Technical Papers Provide In-Depth Thought Leadership at the IIAR Conference

During the annual IIAR Industrial Refrigeration Conference & Exhibition, industry experts will come together to present technical papers at the IIAR Technical Program. This year, the session will feature a dozen papers covering a broad range of topics.

The papers will address several key categories, including commercial refrigeration applications, industrial use, energy efficiency, and safety and regulatory issues. Eric Smith, IIAR’s vice president and technical director, said the papers provide breadth and depth that isn’t available in any other refrigeration specific conference. “Our members and technical paper authors provide not only practical insight, but also contemplate academic and engineering analysis that is the basis for refrigeration technology.

Several papers stand out within this year’s lineup. “Benefits of Ammonia Heat Pump Implementation in the Industry and for District Heating” is interesting due to the current push in low global-warming-potential alternatives and a push for lower greenhouse gas emissions. “Ammonia heat pumps can be very beneficial because of favorable coefficients of performance. A group of gentlemen from GEA who have experience with large-scale heat pump projects have developed an informative paper about this topic,” Smith said. “Using ammonia heat pumps for college campuses, hospitals or large industrial applications with a need for heat could gain in popularity, and this paper will demonstrate advantages that can be attained and bolster further interest.”

The favorable thermodynamic properties of ammonia and good system design leads to high efficiency and short payback, and over the last 15 years, the market for high temperature ammonia heat pumps has been growing in Europe and is taking off in North America. Kenneth Hoffmann, application manager heat pumps, GEA Heating and Refrigeration Technologies, will present the paper, which shares examples and lessons learned through three case stories.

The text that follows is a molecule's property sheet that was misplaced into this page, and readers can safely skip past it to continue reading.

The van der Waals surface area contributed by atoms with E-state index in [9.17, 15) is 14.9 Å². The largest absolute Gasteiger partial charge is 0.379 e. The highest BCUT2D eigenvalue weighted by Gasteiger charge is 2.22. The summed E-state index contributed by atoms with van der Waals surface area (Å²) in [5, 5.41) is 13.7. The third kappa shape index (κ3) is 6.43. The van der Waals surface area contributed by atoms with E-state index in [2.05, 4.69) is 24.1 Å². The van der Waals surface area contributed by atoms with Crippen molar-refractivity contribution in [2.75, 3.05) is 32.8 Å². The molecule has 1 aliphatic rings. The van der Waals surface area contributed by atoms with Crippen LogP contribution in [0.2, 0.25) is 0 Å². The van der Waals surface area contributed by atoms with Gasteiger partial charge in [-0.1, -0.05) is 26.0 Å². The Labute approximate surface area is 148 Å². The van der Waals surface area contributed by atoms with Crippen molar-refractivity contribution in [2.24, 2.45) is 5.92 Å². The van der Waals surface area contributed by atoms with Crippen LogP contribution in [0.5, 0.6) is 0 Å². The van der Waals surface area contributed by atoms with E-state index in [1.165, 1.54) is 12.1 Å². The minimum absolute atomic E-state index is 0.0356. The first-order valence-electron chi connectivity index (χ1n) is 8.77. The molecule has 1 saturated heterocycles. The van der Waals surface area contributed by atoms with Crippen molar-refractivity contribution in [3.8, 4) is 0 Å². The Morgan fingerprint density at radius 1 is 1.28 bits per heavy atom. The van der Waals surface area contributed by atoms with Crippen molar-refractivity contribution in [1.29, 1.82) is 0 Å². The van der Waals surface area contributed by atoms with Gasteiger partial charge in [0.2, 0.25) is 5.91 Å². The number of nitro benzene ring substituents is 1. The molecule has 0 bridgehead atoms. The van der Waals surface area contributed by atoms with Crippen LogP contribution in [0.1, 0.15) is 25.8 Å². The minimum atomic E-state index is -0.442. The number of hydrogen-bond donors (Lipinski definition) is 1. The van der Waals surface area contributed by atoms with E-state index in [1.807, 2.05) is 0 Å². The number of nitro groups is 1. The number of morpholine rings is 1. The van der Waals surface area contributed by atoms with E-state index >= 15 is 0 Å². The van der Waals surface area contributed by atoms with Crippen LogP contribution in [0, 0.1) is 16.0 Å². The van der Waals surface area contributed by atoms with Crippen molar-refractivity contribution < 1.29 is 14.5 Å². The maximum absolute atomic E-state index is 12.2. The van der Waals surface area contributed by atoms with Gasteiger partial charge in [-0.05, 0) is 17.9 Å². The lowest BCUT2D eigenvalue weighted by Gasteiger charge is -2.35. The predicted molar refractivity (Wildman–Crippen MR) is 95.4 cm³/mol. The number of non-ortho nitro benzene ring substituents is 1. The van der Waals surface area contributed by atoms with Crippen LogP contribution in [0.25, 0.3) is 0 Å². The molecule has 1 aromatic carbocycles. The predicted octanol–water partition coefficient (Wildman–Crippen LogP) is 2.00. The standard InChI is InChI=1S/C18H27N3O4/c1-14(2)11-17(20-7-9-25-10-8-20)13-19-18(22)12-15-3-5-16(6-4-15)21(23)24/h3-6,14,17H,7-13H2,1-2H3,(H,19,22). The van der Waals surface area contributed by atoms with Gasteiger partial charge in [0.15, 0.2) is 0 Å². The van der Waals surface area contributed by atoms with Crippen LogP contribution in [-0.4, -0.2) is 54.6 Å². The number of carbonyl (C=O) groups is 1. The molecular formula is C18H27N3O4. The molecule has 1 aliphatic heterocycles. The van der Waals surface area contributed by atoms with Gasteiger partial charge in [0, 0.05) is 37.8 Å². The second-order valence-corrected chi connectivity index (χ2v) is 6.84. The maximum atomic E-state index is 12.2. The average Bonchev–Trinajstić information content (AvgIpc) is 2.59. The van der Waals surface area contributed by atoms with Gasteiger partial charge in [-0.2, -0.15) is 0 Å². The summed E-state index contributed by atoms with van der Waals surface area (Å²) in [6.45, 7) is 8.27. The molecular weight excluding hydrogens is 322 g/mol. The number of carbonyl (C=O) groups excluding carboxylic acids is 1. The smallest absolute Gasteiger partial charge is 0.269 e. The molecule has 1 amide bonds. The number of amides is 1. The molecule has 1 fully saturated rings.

The paper “Oil Management Design Considerations for Industrial Transcritical CO2 Systems” is timely given that carbon dioxide as a refrigerant is becoming increasingly more popular on a global scale. “At this phase of their implementation and use, it is worthwhile to drill into the more detailed aspects of these types of systems and oil management is one of those topics that nearly everyone will benefit from a better understanding,” Smith said. “As more and more of these systems become prevalent, people need to know about the ins and outs of how to design and manage them.”

Unlike in ammonia systems, oil in CO2 systems is miscible and can create unique challenges in its management. In this paper, Alessandro Silva, senior application engineer, BITZER US, and Joe Sanchez, vice president of engineering, BITZER US, explore a comparison to commercial systems as a baseline of tried-and-true oil management. They then explain some of the unique challenges that an industrial system might find and offer potential solutions in how to solve these challenges.

Two papers being presented are the result of IIAR research projects. The first is CFD Monitoring of Condensate Induced Hydraulic Events. “This is a report on research done that implements the use of computational fluid dynamics modeling to aid in the design of systems to help prevent hydraulic shock events,” Smith said.

The next one is Machinery Room Ventilation Study, which implements CFD modeling of ammonia releases in machinery rooms to examine ventilation effects. “What the researcher has found is that release rates are quite high for the assumed type of leak, Smith said, adding that the nature of the release is affected by many factors, such as impingement of flume by equipment within the room, pooling effects of liquid ammonia on the floor, and buoyancy effects. “Now that we further understand the nature of releases in a machinery room, we must next analyze the risks versus the benefits of more or less ventilation flow rate.”

Given the increase in COVID cases, Smith said there are some concerns about presenters not being able to travel in for the meeting. IIAR is making arrangements to have tele-presentations, if necessary, or alternative speakers. “There will be a full program and the audience will be given a presentation in any case,” Smith said.